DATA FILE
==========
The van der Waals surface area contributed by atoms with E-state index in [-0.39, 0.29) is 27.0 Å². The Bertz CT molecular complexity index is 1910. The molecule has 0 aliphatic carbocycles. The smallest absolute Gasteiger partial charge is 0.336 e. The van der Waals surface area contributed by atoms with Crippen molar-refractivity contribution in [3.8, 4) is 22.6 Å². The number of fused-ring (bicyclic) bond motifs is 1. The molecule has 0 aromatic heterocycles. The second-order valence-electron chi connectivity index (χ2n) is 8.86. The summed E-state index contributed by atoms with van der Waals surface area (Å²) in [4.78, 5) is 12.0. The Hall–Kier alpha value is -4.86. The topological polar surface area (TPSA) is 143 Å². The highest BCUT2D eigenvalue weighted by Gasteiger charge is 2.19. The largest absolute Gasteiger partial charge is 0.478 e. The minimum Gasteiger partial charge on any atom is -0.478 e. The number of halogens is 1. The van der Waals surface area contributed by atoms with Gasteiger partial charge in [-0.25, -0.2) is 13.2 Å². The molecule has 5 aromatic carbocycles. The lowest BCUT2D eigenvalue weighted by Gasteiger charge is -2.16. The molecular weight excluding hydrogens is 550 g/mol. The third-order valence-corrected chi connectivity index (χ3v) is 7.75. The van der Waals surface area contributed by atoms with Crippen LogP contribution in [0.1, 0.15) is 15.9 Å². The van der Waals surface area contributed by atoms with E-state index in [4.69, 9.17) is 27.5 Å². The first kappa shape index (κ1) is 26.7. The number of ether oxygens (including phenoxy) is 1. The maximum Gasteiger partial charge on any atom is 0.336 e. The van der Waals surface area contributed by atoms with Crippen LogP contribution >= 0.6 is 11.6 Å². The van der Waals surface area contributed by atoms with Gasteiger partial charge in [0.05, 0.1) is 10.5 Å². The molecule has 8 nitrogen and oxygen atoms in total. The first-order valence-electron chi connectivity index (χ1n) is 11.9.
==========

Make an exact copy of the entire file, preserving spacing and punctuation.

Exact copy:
The van der Waals surface area contributed by atoms with E-state index in [-0.39, 0.29) is 27.0 Å². The Bertz CT molecular complexity index is 1910. The molecule has 0 aliphatic carbocycles. The smallest absolute Gasteiger partial charge is 0.336 e. The van der Waals surface area contributed by atoms with Crippen molar-refractivity contribution in [3.8, 4) is 22.6 Å². The number of fused-ring (bicyclic) bond motifs is 1. The molecule has 0 aromatic heterocycles. The second-order valence-electron chi connectivity index (χ2n) is 8.86. The summed E-state index contributed by atoms with van der Waals surface area (Å²) in [4.78, 5) is 12.0. The Hall–Kier alpha value is -4.86. The topological polar surface area (TPSA) is 143 Å². The highest BCUT2D eigenvalue weighted by Gasteiger charge is 2.19. The largest absolute Gasteiger partial charge is 0.478 e. The minimum Gasteiger partial charge on any atom is -0.478 e. The number of halogens is 1. The van der Waals surface area contributed by atoms with Gasteiger partial charge in [-0.25, -0.2) is 13.2 Å². The molecule has 5 aromatic carbocycles. The lowest BCUT2D eigenvalue weighted by Gasteiger charge is -2.16. The molecular weight excluding hydrogens is 550 g/mol. The third-order valence-corrected chi connectivity index (χ3v) is 7.75. The van der Waals surface area contributed by atoms with Crippen LogP contribution in [0.1, 0.15) is 15.9 Å². The van der Waals surface area contributed by atoms with E-state index in [4.69, 9.17) is 27.5 Å². The first kappa shape index (κ1) is 26.7. The number of ether oxygens (including phenoxy) is 1. The maximum Gasteiger partial charge on any atom is 0.336 e. The van der Waals surface area contributed by atoms with Crippen LogP contribution >= 0.6 is 11.6 Å². The van der Waals surface area contributed by atoms with Gasteiger partial charge in [0.05, 0.1) is 10.5 Å². The molecule has 8 nitrogen and oxygen atoms in total. The first-order valence-electron chi connectivity index (χ1n) is 11.9.